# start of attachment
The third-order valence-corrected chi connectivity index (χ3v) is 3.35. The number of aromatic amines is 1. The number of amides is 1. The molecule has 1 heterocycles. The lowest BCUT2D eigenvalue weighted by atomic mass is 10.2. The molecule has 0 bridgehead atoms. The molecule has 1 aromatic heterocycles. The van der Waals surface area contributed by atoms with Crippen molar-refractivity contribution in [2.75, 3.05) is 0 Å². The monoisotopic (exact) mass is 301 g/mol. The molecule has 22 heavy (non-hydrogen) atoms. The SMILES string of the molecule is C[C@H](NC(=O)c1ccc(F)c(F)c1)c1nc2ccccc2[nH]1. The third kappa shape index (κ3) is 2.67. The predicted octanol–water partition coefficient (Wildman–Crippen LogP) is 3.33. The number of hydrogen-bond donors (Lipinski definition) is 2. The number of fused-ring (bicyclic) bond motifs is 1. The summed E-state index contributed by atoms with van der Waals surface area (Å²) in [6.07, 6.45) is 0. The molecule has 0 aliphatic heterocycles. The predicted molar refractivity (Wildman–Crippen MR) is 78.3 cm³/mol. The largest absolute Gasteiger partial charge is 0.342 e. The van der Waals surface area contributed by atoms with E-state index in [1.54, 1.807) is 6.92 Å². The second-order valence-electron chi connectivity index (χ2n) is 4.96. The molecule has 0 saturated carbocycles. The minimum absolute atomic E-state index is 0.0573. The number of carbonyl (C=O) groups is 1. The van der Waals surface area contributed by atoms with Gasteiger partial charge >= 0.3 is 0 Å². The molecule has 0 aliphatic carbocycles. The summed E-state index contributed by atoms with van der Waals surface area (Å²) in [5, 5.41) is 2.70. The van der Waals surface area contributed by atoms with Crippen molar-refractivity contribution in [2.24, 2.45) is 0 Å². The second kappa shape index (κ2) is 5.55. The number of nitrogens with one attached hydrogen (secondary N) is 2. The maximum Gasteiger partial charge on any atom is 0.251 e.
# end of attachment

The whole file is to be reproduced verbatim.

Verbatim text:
The third-order valence-corrected chi connectivity index (χ3v) is 3.35. The number of aromatic amines is 1. The number of amides is 1. The molecule has 1 heterocycles. The lowest BCUT2D eigenvalue weighted by atomic mass is 10.2. The molecule has 0 bridgehead atoms. The molecule has 1 aromatic heterocycles. The van der Waals surface area contributed by atoms with Crippen molar-refractivity contribution in [2.75, 3.05) is 0 Å². The monoisotopic (exact) mass is 301 g/mol. The molecule has 22 heavy (non-hydrogen) atoms. The SMILES string of the molecule is C[C@H](NC(=O)c1ccc(F)c(F)c1)c1nc2ccccc2[nH]1. The third kappa shape index (κ3) is 2.67. The predicted octanol–water partition coefficient (Wildman–Crippen LogP) is 3.33. The number of hydrogen-bond donors (Lipinski definition) is 2. The number of fused-ring (bicyclic) bond motifs is 1. The summed E-state index contributed by atoms with van der Waals surface area (Å²) in [6.07, 6.45) is 0. The molecule has 0 aliphatic heterocycles. The predicted molar refractivity (Wildman–Crippen MR) is 78.3 cm³/mol. The largest absolute Gasteiger partial charge is 0.342 e. The van der Waals surface area contributed by atoms with E-state index in [1.54, 1.807) is 6.92 Å². The second-order valence-electron chi connectivity index (χ2n) is 4.96. The molecule has 0 saturated carbocycles. The minimum absolute atomic E-state index is 0.0573. The number of carbonyl (C=O) groups is 1. The van der Waals surface area contributed by atoms with Gasteiger partial charge >= 0.3 is 0 Å². The molecule has 0 aliphatic carbocycles. The summed E-state index contributed by atoms with van der Waals surface area (Å²) in [5, 5.41) is 2.70. The van der Waals surface area contributed by atoms with Crippen molar-refractivity contribution in [2.24, 2.45) is 0 Å². The second kappa shape index (κ2) is 5.55. The number of nitrogens with one attached hydrogen (secondary N) is 2. The maximum Gasteiger partial charge on any atom is 0.251 e.